5. Ross, it’s certain CT can’t truncate “all their buses”. Without the three-minute headways available once East Link opens, I am skeptical they can truncate. any of them except the 800’s and 512’s they might run to establish a consistent all-day route.

      I hope they understand that.

      I agree with both you and Mike that it makes much more sense to truncate Lake City Way service of both Metro and ST at Roosevelt. Northgate TC will have the northwest KC buses to accommodate.

      1. Ross, it’s certain CT can’t truncate “all their buses”

        No it’s not. There is no certainty. That is what Al is complaining about. We don’t know when we will have four car trains to Northgate. We don’t even know how many riders the CT express buses carry, or whether that is likely to cause a problem. Neither Metro nor CT provide maximum load numbers (although ST does). So even if you want to do the math, you are making very rough estimates (I know the 41 buses are full during rush hour, but I have no idea about 412). That is the problem. There is no certainty with regards to capacity and the role that CT buses would play in it.

        But as I said, it is likely a moot point. It is quite likely that CT has no interest in truncating all of there express buses, but will instead truncate those headed to the UW. Metro will certainly truncate the bulk of their buses, with only minor players (like the 301) kept as expresses. This will happen regardless of whether the trains are crowded or not. If that causes daily crowding (to the point where people can’t get on the train every day) then yeah, someone at ST definitely screwed up, since the numbers are probably available with a call between agencies.

      2. Ross, no we don’t know the exact total passenger count for each CT express route. But we can make a pretty good guess that they won’t run a half-full-or-less bus more than a couple of shakeups.

        I don’t have the schedules for the past three schedule adjustments so I can’t claim anywhere near perfect figures, but I would wager at least 80% of the expresses that they run are at least 80% full on a non-holiday, non-August day. Otherwise the schedules would be adjusted to eliminate at least one run and the remainder redistributed. CT runs are so long and the passage through downtown Seattle so punishing that I can’t imagine that more than 1/4 are multiple trips.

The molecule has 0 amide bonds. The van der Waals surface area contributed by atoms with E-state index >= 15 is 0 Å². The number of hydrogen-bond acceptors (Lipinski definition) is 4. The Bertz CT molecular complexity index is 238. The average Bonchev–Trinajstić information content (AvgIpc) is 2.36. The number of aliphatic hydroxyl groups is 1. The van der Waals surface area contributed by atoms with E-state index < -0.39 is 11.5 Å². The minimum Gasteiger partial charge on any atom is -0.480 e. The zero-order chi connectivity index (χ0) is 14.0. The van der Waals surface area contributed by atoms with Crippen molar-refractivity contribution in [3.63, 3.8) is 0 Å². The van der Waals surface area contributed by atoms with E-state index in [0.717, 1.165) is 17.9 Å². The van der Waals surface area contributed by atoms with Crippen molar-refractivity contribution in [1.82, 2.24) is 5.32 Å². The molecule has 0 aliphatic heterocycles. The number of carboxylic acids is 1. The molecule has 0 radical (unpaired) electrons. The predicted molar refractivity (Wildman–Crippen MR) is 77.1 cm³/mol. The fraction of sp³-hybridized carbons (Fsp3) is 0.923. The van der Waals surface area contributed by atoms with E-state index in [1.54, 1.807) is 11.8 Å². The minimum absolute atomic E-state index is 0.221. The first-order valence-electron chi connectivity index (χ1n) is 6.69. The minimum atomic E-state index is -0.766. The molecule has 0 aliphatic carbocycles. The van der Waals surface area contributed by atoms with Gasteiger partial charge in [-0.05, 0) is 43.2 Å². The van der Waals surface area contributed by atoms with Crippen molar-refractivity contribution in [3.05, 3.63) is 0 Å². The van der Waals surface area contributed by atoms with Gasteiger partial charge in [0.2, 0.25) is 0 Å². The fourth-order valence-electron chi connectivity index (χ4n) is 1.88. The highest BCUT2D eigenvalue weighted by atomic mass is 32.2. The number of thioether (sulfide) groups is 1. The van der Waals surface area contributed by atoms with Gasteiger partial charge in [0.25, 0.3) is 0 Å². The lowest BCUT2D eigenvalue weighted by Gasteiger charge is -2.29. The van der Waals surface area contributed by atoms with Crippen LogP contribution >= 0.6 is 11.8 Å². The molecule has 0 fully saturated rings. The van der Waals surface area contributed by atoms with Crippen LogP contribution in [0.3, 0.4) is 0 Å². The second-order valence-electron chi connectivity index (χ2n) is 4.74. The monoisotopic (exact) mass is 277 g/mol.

So the simple fact that over 80 buses pass the Sno/King county line in the 6:30-7:30 hour (folks arriving in downtown Seattle right around 8:00 AM) means that there are roughly 3200 (80 * (0.8 * 50) — they run a LOT of Double Talls) riders. Since a Link car holds about 200 people with fairly packed standees — something people boarding at Roosevelt headed for downtown could probably put up with — That’s sixteen cars or four four-car trains out of what would be ten with six minute headways, but can’t be until East Link is at least wired even if not formally operating.

        As of summer 2017, the latest article I can find in STB mentioning train length, “about 2/3” of the peak hour trains are said to be three-car and 1/3 two-car. Link at this time runs at six minute headways in the peaks, so that’s ten trains, 2/3 or which have three cars and 1/3 two cars. So, three times two is six plus seven times three which is twenty-one, or twenty-seven cars per hour.

        Right now, with twenty-seven cars per hour, Snohomish County would itself gobble up sixteen of them, leaving eleven for King County. But King County southeast of Northgate already fills those twenty-seven cars very fully during the rush hour.

        So even if ST finds enough storage room to make all the trains three-car, that would add only three cars per hour. North King will certainly consume that.

        So pretty simple math says that between the time that North Link reaches Northgate and East Link is fully tracked and wired to allow non-revenue movements, essentially no Snohomish County buses can be truncated if King County riders transferring at Roosevelt and U-District are to have a decent shot at a seat. Where else are they going to store trains?